Burlington and its people sure know how to have fun, even 150 years ago!
Dating back to the 19th century, early settlers of Burlington knew how to relax and enjoy themselves through Arts & Entertainment. Large estates, such as the Ireland House, would throw lavish parties and host formal events like strawberry socials for members of the community. The Ireland family was one of Burlington’s most prominent pioneer families. The Ireland House today is a living museum where people can experience what life was like on a 19th century farm.
The Brant House Hotel and the Brant Inn made the Burlington lakeshore the biggest resort area in the county. Recreational activities at the resorts during this time were boating, swimming, playing croquet and riding horses to name a few. Aside from the outdoor recreational activities one could participate in, the Brant Inn offered live music from some of the best musical acts of the period and boasted a large outdoor dance floor to jive to the tunes.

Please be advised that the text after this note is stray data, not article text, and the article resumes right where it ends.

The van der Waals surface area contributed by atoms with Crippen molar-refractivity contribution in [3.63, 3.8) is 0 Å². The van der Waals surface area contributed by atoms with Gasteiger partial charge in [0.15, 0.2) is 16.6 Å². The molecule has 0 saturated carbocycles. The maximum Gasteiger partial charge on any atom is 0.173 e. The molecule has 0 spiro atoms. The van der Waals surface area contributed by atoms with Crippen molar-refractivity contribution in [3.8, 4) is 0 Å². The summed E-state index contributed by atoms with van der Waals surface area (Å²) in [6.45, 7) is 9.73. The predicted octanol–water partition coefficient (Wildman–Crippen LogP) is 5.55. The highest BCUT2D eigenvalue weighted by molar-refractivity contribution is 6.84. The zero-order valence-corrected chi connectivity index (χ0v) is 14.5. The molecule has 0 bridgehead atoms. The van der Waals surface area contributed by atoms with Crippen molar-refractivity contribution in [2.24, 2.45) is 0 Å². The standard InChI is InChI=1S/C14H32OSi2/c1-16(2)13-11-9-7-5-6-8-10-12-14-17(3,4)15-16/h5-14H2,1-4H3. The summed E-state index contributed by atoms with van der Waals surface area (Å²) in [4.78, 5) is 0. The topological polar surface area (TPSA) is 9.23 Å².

Burlington’s history of art can be directly traced back to Delos Cline Bell, who was a famous portrait artist that lived in Upper Canada in the early 19th century. Delos is best known for his three portraits of Sir John A. MacDonald, which at one point were showcased at the Royal Ontario Museum.
Burlington has had a strong tradition in Sports & Recreation that dates back to the time of First Nations people who played lacrosse. In the 1900s lawn bowling became Burlington’s sport of choice. Lawn bowling remains a popular past time for many in today’s Burlington. As Burlington’s City Council recognized the needs of its community members for more sporting and recreational facilities, it approved the construction of buildings and bought land to build hockey rinks, baseball and soccer fields.
Today, one of the more famous marathon events in the country is held in the Hamilton-Burlington area. The Around-the-Bay Race is the earliest and longest running footrace in North America.